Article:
Sophie Turner didn’t want to be known as ‘Mrs Jonas’ - GulfToday

Sophie Turner didn’t want to be known as ‘Mrs Jonas’

Joe, Jonas

Sophie Turner, Joe Jonas

Flic Everett, The Independent

Shortly after my first marriage, we received a belated card from some elderly relations, addressed to “Mr and Mrs My-Husband’s-Full-Name”. I was only 21, but being reduced to my new husband’s invisible sidekick horrified me. Thirty-odd years later, that sudden loss of identity is still happening for wives, as Game of Thrones actress Sophie Turner explained to Vogue this week. Discussing her divorce from Jonas Brothers singer Joe Jonas, she said: “There was a lot of attention on the three brothers, and the wives. Well, we were always called ‘the wives’, and I hated that. It was kind of this plus-one feeling — and that’s nothing to do with him. In no way did he make me feel that. It was just that the perception of us was as the groupies in the band.” Anyone who has ever been with someone rich, famous or in some way important will know that feeling of being less-than, as the eyes glaze past you towards the real attraction. And if an actress as beautiful, regal and talented as Sophie Turner can be overlooked in favour of her teen-popstar husband, it can happen to anyone, whether they’re famous or not.

I’ve known plenty of dazzling, successful women get married and suddenly become a delicate watercolour to their husband’s bold oil canvas, who no longer stride into rooms but follow him, smiling apologetically, gathering with other Disappearing Wives while he conducts the important man-chat. I have friends who gave up their cherished careers so they could move elsewhere for the sake of his, or because “someone needs to keep things running smoothly at home”. They claim it’s an equal marriage, “it just makes sense if I do more childcare” — but they are not treated equally. It becomes a vicious circle as the Disappearing Wife becomes increasingly dependent and de-skilled, and the people around the couple find their gaze sliding past her and dress ever longer on the man whose ego she’s propping up.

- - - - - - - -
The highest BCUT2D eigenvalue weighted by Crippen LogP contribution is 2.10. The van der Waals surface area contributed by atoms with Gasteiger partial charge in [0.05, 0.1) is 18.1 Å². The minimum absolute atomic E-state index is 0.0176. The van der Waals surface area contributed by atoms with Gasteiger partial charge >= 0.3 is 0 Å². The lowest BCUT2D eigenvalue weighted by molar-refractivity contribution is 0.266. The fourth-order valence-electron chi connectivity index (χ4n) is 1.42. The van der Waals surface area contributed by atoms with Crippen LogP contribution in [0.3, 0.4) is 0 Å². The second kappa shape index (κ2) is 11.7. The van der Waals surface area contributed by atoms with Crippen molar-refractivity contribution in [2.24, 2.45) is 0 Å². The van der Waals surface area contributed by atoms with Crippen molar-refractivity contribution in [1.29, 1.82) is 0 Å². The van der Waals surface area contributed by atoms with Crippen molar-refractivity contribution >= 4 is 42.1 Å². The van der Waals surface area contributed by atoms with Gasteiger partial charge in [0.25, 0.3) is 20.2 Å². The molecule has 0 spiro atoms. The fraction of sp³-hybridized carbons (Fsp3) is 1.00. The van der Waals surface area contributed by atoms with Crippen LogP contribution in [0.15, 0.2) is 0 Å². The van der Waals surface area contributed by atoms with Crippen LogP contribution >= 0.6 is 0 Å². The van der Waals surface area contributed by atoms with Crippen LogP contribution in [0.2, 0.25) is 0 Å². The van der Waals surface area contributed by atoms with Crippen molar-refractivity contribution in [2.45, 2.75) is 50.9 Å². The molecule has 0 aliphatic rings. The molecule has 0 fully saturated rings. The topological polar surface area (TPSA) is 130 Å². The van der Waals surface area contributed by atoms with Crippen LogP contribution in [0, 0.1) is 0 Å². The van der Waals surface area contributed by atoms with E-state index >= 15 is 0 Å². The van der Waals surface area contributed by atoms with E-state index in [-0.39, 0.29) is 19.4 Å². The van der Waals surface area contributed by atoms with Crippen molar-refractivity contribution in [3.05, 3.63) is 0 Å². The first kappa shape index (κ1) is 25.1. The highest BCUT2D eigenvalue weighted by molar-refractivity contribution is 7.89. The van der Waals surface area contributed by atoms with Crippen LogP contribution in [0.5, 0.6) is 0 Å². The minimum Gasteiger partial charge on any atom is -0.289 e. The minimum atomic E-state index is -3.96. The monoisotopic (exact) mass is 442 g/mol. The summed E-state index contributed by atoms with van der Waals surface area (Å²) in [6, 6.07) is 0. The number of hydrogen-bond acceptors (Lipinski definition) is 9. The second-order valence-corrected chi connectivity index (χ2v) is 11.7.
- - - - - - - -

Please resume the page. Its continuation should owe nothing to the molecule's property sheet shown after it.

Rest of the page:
“I just felt like a little bird trapped in a gilded cage,” says Sophie Turner, of her move to Miami with as Jonas’s wife. “It was amazing, yes — but I didn’t have any friends there.” Just as in the 1950s, when wives were expected to follow their husbands like baby ducklings and nurture his chosen friends, rather than their own childish social relationships, the Disappearing Wife still exists, even when she’s a star in her own right. Turner adds: “I was just never strong enough to stand up for myself.”

But it’s hard to do that when everyone in your life unwittingly conspires to centre the husband and sideline the wife. From his family sending cards addressed to “Mr and Mrs Joe Jonas” to the unspoken assumption that you’ll downgrade your career, to the gradual slide of time-consuming emotional and household admin in your direction, to the shearing away of old friendships in favour of couples’ dinner parties, it’s no wonder many wives of successful men still find themselves disappearing, still smiling, like the Cheshire Cat. The “plus-one feeling” is everywhere, in the sneering dismissal of Wags at the World Cup — or “women with careers who have taken time off to support their partners”, a less snappy acronym — in the paparazzi cameras that glide over the boring partner before the flash, in the way couples often move for his job ambitions but seldom for hers, in the endless in-law invitations because the family wants to see their beloved boy, and your company is the price they’ll begrudgingly pay. “It felt like I was watching a movie of my life that I hadn’t written, hadn’t produced, or starred in,” says Sophie Turner. That’s not a marriage. That’s the beginning of the long, subtle disappearance – and it’s vital to resist.

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